James Harden-Hickey

James Harden-Hickey

James Harden-Hickey

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James Harden-Hickey (December 8, 1854 – February 9, 1898) was a Franco-American author, newspaper editor, duellist, adventurer and self-proclaimed Prince.

Early life

James Aloysius Harden was born in San Francisco, California on December 8, 1854. To avoid the violent city still in the madness of the gold rush, James' French mother took him to live in Paris, then an Empire under the rule of Napoleon III. The nephew of Napoleon I left his mark on James by making France a wild, flamboyant stage for ornate theatrical displays and public works, and mystifying ceremonies. As a child, James was fascinated with the French court and all of its glamor and pomp. Also, because of the lively brilliance of the live theater, he acquired a life-long liking of adventure. During boyhood he was taught in Belgium by the Jesuits and later studied law at the University of Leipzig. He entered the French military academy, Saint-Cyr, at 19. In 1875, he graduated with high marks.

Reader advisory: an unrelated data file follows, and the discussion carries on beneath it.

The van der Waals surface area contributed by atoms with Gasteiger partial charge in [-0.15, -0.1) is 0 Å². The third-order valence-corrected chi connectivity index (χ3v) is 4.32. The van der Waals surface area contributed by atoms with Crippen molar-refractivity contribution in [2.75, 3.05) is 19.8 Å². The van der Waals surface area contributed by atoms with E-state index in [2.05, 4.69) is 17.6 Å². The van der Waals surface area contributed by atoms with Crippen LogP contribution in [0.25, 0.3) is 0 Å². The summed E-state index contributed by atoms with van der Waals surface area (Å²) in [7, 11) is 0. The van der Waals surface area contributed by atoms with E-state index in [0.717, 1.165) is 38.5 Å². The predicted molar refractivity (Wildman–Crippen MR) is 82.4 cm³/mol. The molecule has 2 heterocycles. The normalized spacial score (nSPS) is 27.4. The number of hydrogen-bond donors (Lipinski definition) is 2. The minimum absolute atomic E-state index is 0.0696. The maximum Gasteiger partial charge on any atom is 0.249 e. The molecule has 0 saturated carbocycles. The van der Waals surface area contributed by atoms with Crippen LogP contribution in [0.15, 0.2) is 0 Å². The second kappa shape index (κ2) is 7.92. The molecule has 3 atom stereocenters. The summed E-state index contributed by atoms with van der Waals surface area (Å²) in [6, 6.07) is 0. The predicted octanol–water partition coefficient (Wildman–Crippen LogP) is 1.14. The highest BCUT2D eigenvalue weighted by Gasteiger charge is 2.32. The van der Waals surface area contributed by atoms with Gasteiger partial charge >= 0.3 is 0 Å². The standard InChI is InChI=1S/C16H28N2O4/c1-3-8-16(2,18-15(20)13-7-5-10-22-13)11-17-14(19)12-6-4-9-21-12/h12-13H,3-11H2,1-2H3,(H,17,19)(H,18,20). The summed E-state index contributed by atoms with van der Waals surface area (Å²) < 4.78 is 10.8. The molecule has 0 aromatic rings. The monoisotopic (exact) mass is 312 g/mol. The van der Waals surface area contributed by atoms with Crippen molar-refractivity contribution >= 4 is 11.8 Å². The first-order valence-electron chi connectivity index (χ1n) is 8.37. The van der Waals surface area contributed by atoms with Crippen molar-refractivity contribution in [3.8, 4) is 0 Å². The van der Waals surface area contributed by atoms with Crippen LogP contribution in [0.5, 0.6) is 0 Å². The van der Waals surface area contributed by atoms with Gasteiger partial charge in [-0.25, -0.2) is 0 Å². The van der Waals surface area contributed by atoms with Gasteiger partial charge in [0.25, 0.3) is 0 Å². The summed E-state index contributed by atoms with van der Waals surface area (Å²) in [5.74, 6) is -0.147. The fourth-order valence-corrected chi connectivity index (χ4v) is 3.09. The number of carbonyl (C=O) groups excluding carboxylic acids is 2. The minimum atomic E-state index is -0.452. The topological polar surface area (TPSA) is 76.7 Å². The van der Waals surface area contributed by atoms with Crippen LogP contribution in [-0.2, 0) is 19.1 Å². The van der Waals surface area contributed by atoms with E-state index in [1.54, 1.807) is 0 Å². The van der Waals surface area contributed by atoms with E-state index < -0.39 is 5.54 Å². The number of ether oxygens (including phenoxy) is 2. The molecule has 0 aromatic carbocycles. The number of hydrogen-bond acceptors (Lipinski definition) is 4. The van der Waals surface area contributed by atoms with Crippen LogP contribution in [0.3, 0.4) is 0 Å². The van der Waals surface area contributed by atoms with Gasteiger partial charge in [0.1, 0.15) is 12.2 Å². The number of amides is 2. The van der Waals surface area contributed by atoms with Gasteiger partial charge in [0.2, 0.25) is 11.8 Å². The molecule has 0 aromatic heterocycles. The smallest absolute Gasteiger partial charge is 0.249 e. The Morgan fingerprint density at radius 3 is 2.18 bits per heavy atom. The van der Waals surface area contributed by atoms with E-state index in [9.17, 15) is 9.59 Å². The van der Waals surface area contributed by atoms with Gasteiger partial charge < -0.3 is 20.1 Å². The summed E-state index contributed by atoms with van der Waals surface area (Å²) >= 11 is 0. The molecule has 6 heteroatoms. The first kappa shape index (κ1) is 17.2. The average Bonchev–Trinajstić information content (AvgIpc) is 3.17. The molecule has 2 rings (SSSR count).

Shortly thereafter, his father died. Three years later, Harden-Hickley married the Countess de Saint-Pery and fathered two children. By then he had mastered French, was accounted a master swordsman and began writing novels.

Literary career

On November 10, 1878, Harden-Hickey first published the newspaper Triboulet, named for a jester of King Louis XII, eight years after Napoleon's fall from power. Though popular, the strongly anti-republican stand of this paper involved Harden-Hickey in no fewer than a dozen duels,...
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